Sport: A Bolt of Blue Lightning

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With ten or so more starts remaining, Blue has a chance of becoming the first lefthander to win 30 games in a season since Lefty Grove posted a 31-4 record in 1931. It would take a herculean effort, but considering Blue's record, anything seems possible. As of last week he not only had the best won-lost record in the majors (21-4), but he also led the league in strikeouts (240), completed games (19), shutouts (8) and earned-run average (1.62). For a veteran moundsman, such marks would be merely amazing. For a fledgling in his first full season in the big leagues, it is, as Oakland Pitching Coach Bill Posedel says, downright "scary."

No Herky-Jerky

Speedy southpaws, a notably skittish breed, are traditionally either late bloomers or early dropouts. Lefty Grove was 27 before he hit his stride, Rube Waddell 25 before he found the strike zone, and Warren Spahn 25 before he won his first major-league game.

And the lore of lefthanders is filled with tales of young fireballers like the Dodgers' Karl Spooner or Cleveland's Herb Score who, through injury or accident, ended their careers in one quick flameout. "Vida's one of those kids who come along once in a lifetime," says Posedel. "He throws awful hard, and the only thing you don't know is if his arm is ready for it." Says A's Manager Dick Williams: "I'd like to keep him in a glass case between starts."

Blue seems made of sterner stuff. A muscle-rippling 6 ft., 190 lbs., he has none of the herky-jerky, elbow-popping moves that invariably send fastballers to the showers—or the osteopath. Rather he has a kind of loose, flowing grace that allows him to snap off a high, hard one with seemingly effortless ease. After dipping into a deep windup, he cocks his right knee to his shoulder, rears back until the ball is almost touching the ground behind him and then, in a whipping overhand motion, smokes it across the plate. "Vida has three things going for him," says Oakland Catcher Dave Duncan. "First, he's overpowering. Second, his ball moves. Third, he's sneaky. He has that nice, easy motion, so you think you can hit him. But you can't pick up the ball until it's too late."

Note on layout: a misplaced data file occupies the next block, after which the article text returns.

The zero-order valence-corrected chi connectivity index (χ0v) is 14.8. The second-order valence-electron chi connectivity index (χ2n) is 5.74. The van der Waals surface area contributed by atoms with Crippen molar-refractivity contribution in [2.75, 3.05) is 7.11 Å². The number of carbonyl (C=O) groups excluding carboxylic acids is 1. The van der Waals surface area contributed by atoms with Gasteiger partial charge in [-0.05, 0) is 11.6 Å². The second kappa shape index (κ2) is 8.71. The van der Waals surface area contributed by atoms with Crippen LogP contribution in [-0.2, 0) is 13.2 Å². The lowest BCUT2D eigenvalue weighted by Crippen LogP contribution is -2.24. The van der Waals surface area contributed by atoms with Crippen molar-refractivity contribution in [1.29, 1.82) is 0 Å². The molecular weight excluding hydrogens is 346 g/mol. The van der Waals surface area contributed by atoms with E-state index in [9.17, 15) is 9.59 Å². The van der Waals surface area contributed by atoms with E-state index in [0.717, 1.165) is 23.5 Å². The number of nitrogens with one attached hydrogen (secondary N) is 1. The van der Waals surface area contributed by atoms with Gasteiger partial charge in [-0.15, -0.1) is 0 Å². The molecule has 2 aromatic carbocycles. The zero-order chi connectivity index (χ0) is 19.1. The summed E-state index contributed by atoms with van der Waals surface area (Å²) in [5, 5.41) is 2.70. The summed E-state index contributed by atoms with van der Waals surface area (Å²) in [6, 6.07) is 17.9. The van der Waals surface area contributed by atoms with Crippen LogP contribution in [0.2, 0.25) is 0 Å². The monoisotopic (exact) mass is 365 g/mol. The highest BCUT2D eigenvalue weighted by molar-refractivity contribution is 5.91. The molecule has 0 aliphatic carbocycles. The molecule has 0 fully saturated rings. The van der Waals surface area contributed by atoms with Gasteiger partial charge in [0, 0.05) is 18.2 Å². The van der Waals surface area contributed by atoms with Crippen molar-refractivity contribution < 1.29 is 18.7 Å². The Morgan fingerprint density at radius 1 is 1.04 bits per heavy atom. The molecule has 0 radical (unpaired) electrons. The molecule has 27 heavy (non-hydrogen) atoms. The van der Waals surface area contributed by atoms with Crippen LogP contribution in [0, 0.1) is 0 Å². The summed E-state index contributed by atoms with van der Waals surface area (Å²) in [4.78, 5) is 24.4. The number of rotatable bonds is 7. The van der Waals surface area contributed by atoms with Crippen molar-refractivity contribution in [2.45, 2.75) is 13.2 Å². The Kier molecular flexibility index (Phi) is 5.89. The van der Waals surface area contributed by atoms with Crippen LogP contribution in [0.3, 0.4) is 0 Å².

Blue himself admits to no tricks. "My repertory consists of three basic pitches: fastball, curve and changeup. I throw them all the same, lefthanded." You couldn't prove it by such heavy-hitting

Orioles as First Baseman Boog Powell ("His fastball starts at the knees, takes off and goes by you chest-high"), Rightfielder Frank Robinson ("It tails away from you and sometimes it doesn't"), Third Baseman Brooks Robinson ("It's in and out, up and down") and Outfielder Merv Rettenmund ("It's straight but hard"). What Blue's victims do agree on is that five feet or so from the plate his fastball picks up speed and "pops" or "explodes" past them.

Blue himself confesses that half the time he uncorks a fast pitch he has only a vague idea of where it is going. Even so, his control is so good that he averages one strikeout per inning and has pitched six entire games this season without giving up a single walk.

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